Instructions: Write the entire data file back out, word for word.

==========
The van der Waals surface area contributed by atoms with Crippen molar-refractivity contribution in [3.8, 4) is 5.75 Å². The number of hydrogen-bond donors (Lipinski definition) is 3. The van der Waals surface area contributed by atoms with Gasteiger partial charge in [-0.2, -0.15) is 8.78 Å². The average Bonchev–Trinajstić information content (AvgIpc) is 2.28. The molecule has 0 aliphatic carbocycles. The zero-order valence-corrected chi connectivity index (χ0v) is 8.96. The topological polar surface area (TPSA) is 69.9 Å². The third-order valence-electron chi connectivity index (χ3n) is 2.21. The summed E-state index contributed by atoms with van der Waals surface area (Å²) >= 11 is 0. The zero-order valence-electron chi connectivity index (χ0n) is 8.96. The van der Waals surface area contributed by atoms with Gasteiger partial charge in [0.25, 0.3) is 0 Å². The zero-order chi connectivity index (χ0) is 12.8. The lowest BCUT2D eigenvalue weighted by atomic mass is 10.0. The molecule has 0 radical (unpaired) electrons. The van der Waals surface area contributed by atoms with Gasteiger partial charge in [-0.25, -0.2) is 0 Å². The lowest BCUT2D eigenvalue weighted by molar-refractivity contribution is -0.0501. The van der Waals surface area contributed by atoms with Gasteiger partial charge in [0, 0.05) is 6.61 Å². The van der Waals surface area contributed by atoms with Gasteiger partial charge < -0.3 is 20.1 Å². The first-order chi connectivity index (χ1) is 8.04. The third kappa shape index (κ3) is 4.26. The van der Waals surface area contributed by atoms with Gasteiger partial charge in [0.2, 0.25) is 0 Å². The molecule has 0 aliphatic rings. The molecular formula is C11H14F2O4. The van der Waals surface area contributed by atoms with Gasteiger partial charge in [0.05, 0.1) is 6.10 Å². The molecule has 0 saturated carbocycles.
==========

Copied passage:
The van der Waals surface area contributed by atoms with Crippen molar-refractivity contribution in [3.8, 4) is 5.75 Å². The number of hydrogen-bond donors (Lipinski definition) is 3. The van der Waals surface area contributed by atoms with Gasteiger partial charge in [-0.2, -0.15) is 8.78 Å². The average Bonchev–Trinajstić information content (AvgIpc) is 2.28. The molecule has 0 aliphatic carbocycles. The zero-order valence-corrected chi connectivity index (χ0v) is 8.96. The topological polar surface area (TPSA) is 69.9 Å². The third-order valence-electron chi connectivity index (χ3n) is 2.21. The summed E-state index contributed by atoms with van der Waals surface area (Å²) >= 11 is 0. The zero-order valence-electron chi connectivity index (χ0n) is 8.96. The van der Waals surface area contributed by atoms with Gasteiger partial charge in [0.25, 0.3) is 0 Å². The zero-order chi connectivity index (χ0) is 12.8. The lowest BCUT2D eigenvalue weighted by atomic mass is 10.0. The molecule has 0 radical (unpaired) electrons. The van der Waals surface area contributed by atoms with Gasteiger partial charge in [-0.25, -0.2) is 0 Å². The lowest BCUT2D eigenvalue weighted by molar-refractivity contribution is -0.0501. The van der Waals surface area contributed by atoms with Gasteiger partial charge in [0, 0.05) is 6.61 Å². The van der Waals surface area contributed by atoms with Gasteiger partial charge < -0.3 is 20.1 Å². The first-order chi connectivity index (χ1) is 8.04. The third kappa shape index (κ3) is 4.26. The van der Waals surface area contributed by atoms with Gasteiger partial charge in [0.2, 0.25) is 0 Å². The molecule has 0 aliphatic rings. The molecular formula is C11H14F2O4. The van der Waals surface area contributed by atoms with Gasteiger partial charge in [0.05, 0.1) is 6.10 Å². The molecule has 0 saturated carbocycles.